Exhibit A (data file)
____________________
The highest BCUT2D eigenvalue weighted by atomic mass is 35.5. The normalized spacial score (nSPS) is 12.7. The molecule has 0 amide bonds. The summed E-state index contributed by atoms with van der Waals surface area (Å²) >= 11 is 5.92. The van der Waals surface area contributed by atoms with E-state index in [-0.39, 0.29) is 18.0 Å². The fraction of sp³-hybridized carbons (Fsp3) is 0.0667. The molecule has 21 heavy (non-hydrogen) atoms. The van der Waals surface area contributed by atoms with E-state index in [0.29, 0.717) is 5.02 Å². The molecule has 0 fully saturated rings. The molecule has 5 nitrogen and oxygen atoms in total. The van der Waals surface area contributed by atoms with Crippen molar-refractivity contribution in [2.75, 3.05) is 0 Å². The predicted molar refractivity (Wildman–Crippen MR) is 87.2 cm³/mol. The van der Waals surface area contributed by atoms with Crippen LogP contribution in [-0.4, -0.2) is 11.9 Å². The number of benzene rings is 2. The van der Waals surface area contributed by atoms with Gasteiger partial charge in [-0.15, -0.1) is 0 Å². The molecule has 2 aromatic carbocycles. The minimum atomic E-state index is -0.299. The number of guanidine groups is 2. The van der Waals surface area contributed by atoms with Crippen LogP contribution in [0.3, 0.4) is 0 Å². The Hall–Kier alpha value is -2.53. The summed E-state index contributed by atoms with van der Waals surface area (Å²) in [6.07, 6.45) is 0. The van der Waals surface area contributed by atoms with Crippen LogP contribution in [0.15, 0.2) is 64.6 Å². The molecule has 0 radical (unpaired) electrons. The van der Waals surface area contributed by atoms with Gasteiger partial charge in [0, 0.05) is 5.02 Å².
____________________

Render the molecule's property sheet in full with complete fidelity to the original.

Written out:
The highest BCUT2D eigenvalue weighted by atomic mass is 35.5. The normalized spacial score (nSPS) is 12.7. The molecule has 0 amide bonds. The summed E-state index contributed by atoms with van der Waals surface area (Å²) >= 11 is 5.92. The van der Waals surface area contributed by atoms with E-state index in [-0.39, 0.29) is 18.0 Å². The fraction of sp³-hybridized carbons (Fsp3) is 0.0667. The molecule has 21 heavy (non-hydrogen) atoms. The van der Waals surface area contributed by atoms with E-state index in [0.29, 0.717) is 5.02 Å². The molecule has 0 fully saturated rings. The molecule has 5 nitrogen and oxygen atoms in total. The van der Waals surface area contributed by atoms with Crippen molar-refractivity contribution in [2.75, 3.05) is 0 Å². The predicted molar refractivity (Wildman–Crippen MR) is 87.2 cm³/mol. The van der Waals surface area contributed by atoms with Crippen LogP contribution in [-0.4, -0.2) is 11.9 Å². The number of benzene rings is 2. The van der Waals surface area contributed by atoms with Gasteiger partial charge in [-0.15, -0.1) is 0 Å². The molecule has 2 aromatic carbocycles. The minimum atomic E-state index is -0.299. The number of guanidine groups is 2. The van der Waals surface area contributed by atoms with Crippen LogP contribution in [0.3, 0.4) is 0 Å². The Hall–Kier alpha value is -2.53. The summed E-state index contributed by atoms with van der Waals surface area (Å²) in [6.07, 6.45) is 0. The van der Waals surface area contributed by atoms with Crippen LogP contribution in [0.15, 0.2) is 64.6 Å². The molecule has 0 radical (unpaired) electrons. The van der Waals surface area contributed by atoms with Gasteiger partial charge in [0, 0.05) is 5.02 Å².